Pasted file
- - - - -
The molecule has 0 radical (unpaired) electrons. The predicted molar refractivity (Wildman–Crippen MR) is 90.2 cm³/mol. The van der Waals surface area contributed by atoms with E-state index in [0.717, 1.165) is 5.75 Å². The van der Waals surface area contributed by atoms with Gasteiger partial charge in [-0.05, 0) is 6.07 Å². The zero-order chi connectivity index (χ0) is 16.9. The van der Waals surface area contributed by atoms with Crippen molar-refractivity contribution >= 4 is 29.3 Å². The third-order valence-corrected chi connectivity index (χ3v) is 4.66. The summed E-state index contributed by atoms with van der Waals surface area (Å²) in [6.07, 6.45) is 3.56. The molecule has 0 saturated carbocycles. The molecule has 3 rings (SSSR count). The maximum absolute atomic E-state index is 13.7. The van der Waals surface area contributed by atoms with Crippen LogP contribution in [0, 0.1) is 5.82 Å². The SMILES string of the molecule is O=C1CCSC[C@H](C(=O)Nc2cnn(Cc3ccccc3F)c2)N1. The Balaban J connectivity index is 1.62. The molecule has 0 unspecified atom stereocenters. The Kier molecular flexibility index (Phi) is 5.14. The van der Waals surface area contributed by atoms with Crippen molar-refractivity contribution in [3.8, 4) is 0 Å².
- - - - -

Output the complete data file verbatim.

The molecule has 0 radical (unpaired) electrons. The predicted molar refractivity (Wildman–Crippen MR) is 90.2 cm³/mol. The van der Waals surface area contributed by atoms with E-state index in [0.717, 1.165) is 5.75 Å². The van der Waals surface area contributed by atoms with Gasteiger partial charge in [-0.05, 0) is 6.07 Å². The zero-order chi connectivity index (χ0) is 16.9. The van der Waals surface area contributed by atoms with Crippen molar-refractivity contribution >= 4 is 29.3 Å². The third-order valence-corrected chi connectivity index (χ3v) is 4.66. The summed E-state index contributed by atoms with van der Waals surface area (Å²) in [6.07, 6.45) is 3.56. The molecule has 0 saturated carbocycles. The molecule has 3 rings (SSSR count). The maximum absolute atomic E-state index is 13.7. The van der Waals surface area contributed by atoms with Crippen LogP contribution in [0, 0.1) is 5.82 Å². The SMILES string of the molecule is O=C1CCSC[C@H](C(=O)Nc2cnn(Cc3ccccc3F)c2)N1. The Balaban J connectivity index is 1.62. The molecule has 0 unspecified atom stereocenters. The Kier molecular flexibility index (Phi) is 5.14. The van der Waals surface area contributed by atoms with Crippen molar-refractivity contribution in [3.8, 4) is 0 Å².